That is a yellow cupcake with hot fudge frosting. This, my friends, is my ideal in cake and frosting: a buttery rich vanilla cake with a thin layer of rich chocolate, and hot fudgy to boot! Hot fudge is one of my most favorite ways of chocolate delivery. And here it is, in frosting form! I have often wondered how they do it. And how I can do it, since it is my favorite.
And now, thanks to Rose and the Heavenly Bakers and this Chocolate Apricot Roll, I know how I can do it too. (Cue Happy Dance.)
March 15, 2010
Name of cake: Hot Fudge Apricot and Stuff
Occasion: HCB, one week behind
Constituents: Biscuit roll, Apricot Lekvar, Ganache, and the Hot Fudge Glaze
The Heavenly Cake Bakers baked this cake last week. I was in California hanging out with these guys (mostly the one on the right):
Even though this recipe is like 500 pages long, everyone said it was pretty easy once all the steps were broken down. Heartened by this news, I decided to play catch up. There are several steps, pretty much all of which can be done ahead of time. I saved them all for a Sunday.
Step one: make the Lekvar
This is an optional step, as one could simply buy apricot preserves and go from there. The HCB really liked the lekvar and encouraged readers to make it, so I did too. It is really simple, but it does take some time to make. First off, dried apricots are soaked in water for two hours. Did you read that? Two hours. So plan ahead. I actually soaked mine overnight, as I started soaking then forgot about them until I was going to bed Saturday night. Oops!
They are then cooked for about 30 minutes in order to soften them completely. The soft apricots and water are pureed with a little sugar, lemon zest, and apricot brandy. I forgot to buy lemons so I used a teaspoon of lemon extract. I also had this cheap ass bottle of apricot brandy from my Mad Hatter Tea Birthday Party six years ago. Eh, I decided, let's use it.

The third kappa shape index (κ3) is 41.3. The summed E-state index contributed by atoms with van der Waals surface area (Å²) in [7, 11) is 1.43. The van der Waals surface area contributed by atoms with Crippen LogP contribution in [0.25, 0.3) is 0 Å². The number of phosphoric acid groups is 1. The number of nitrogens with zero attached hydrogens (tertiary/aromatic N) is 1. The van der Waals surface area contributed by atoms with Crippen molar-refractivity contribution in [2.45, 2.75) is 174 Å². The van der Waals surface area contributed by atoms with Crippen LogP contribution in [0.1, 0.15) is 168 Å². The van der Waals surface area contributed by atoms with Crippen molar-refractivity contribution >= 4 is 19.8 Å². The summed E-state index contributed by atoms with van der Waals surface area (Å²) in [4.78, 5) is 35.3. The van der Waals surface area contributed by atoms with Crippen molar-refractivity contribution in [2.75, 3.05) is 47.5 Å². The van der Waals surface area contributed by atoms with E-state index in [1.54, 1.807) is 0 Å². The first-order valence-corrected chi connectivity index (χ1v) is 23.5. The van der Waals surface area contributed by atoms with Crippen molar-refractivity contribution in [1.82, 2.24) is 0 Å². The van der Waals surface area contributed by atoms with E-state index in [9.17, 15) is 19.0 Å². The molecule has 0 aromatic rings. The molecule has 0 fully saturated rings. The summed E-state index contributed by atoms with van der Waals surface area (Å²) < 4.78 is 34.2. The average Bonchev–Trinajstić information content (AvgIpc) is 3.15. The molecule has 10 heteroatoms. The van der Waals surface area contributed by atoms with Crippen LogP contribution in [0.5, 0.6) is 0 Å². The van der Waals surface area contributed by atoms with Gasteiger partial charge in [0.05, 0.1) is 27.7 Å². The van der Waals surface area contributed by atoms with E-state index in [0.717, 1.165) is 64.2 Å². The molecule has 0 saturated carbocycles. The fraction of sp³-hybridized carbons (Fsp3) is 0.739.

The puree is then put back on the stove, I presume to cook off the alcohol and some of the water, and caramelize the sugars a bit. The lekvar should be thick, take 3 seconds to drop from a spoon, and be a dark orange color. I got the first two requirements, but not the last. In hindsight that is a bummer, as I think the lekvar would be really tasty with the sugars a little caramelized. Mine just tastes like apricot puree.
The lekvar is then set aside to cool and hang out. Rose says this can last indefinitely in the refrigerator. I doubt it will last more than 6 months!
Step two: the ganache
This is a simple, classic, basic ganache, with the addition of a little Mr. Boston. Once made, it also hangs out and cools. Curiously, Rose instructs to let it cool uncovered for one hour, then covered after that. Huh.
Step three: bake the biscuit
This is a sponge type cake, so leavening is achieved by nicely beaten eggs. Four eggs are used, plus one egg yolk, however only two of the four egg whites are beaten into a meringue. The other two whites, plus all the yolks, are first whipped up with most of the sugar and the vanilla. They make a nice thick yellow substance.
I was getting all confused about which egg parts went into which bowl, so I rewrote the instructions to help me out. Of course, owing to the egg yolk conspiracy, I also calculated out the exact grams of whites and yolks needed where. I generally need about 3/4 more yolk than called for, and about 2/3 less white. I used to be hardcore and measure out the whites and yolks separately for EVERY cake I baked, but recently have become lazy and now only do it with cakes where only one of the egg parts is needed, or for sponge type cakes where the eggs do all the work.
Both bowls of eggs mixed up nice and fluffy, and after folding all the parts together I spread the batter in the sheet pan and set it to bake. It only bakes for 7 minutes or so, then comes the fun part. As soon as the biscuit comes out of the oven it is pulled from the pan, sprinkled with powdered sugar, and rolled up to cool. Fun!